When is a Volunteer not a Volunteer?
By Alan J. McDonald
A volunteer is a person who freely offers to take part in an enterprise or undertake a task. Many of our clients consider themselves, or are considered by others, to be volunteers. Whether or not a person is a volunteer has drastic implications for their ability to bring an action for unfair dismissal in the Fair Work Commission. We will here explain when a volunteer is not a volunteer.
In order to claim unfair dismissal, the Fair Work Act 2009 (Cth) requires an employment relationship to have existed prior to the dismissal of the individual from their employment. The Fair Work Commission generally considers that agreements wherein work is performed for payment to constitute legally binding employment agreements. By contrast, the Fair Work Commission considers volunteer agreements to carry a moral rather than a legal consequence due to the altruistic motivations underlying them. Accordingly, volunteers are precluded from claiming unfair dismissal under the Fair Work Act 2009 (Cth).
How it affects you
Your work status as a volunteer or employee will determine whether you are able to bring a claim for unfair dismissal in the Fair Work Commission. We have encountered many situations where our clients believed themselves to be volunteers, when they were in fact employees.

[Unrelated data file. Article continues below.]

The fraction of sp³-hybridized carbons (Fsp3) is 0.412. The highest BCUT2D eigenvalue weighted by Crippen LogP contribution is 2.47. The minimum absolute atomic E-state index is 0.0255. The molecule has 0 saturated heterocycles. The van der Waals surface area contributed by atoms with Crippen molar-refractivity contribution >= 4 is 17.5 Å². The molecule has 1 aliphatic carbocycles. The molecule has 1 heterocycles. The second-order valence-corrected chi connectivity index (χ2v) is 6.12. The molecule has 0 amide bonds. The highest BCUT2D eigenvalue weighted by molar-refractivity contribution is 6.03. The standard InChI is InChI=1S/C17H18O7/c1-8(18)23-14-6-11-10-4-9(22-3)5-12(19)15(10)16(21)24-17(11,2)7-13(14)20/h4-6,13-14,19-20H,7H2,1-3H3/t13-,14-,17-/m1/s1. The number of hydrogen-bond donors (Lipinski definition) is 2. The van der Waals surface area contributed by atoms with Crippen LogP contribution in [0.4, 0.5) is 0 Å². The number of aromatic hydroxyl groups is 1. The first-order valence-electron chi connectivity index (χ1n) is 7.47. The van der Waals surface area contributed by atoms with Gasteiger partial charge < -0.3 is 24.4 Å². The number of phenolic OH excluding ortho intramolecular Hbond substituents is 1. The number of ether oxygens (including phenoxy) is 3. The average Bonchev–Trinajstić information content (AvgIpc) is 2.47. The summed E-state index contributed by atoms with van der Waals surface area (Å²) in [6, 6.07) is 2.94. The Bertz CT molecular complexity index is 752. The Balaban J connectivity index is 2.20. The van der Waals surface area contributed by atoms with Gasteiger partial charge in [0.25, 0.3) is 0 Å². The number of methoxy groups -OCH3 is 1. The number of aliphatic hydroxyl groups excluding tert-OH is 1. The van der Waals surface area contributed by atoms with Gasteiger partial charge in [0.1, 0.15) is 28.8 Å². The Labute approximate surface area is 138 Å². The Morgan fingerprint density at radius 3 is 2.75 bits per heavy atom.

Factors that will determine your work status include:
- whether you have been given documentation of employment;
- whether you are issued with detailed payslips, if any;
- whether payment, if any, is related to the hours you work or the performance of that work;
- how payments made to you, if any, are classified;
- whether you receive reimbursement for expenses; and
- whether you receive any non-monetary benefits such as free accommodation.
How we can help
McDonald Murholme can assist you to determine your work status, and advise you whether to proceed to the Fair Work Commission on this basis. In the event that it is suitable for you to proceed, we can offer you a low cost no-win, no-fee arrangement subject to conditions to assist you in obtaining the outcome you deserve.
If you would like to know more about your work status, or have any other questions in relation to employment law, please contact our office on (03) 9650 4555.
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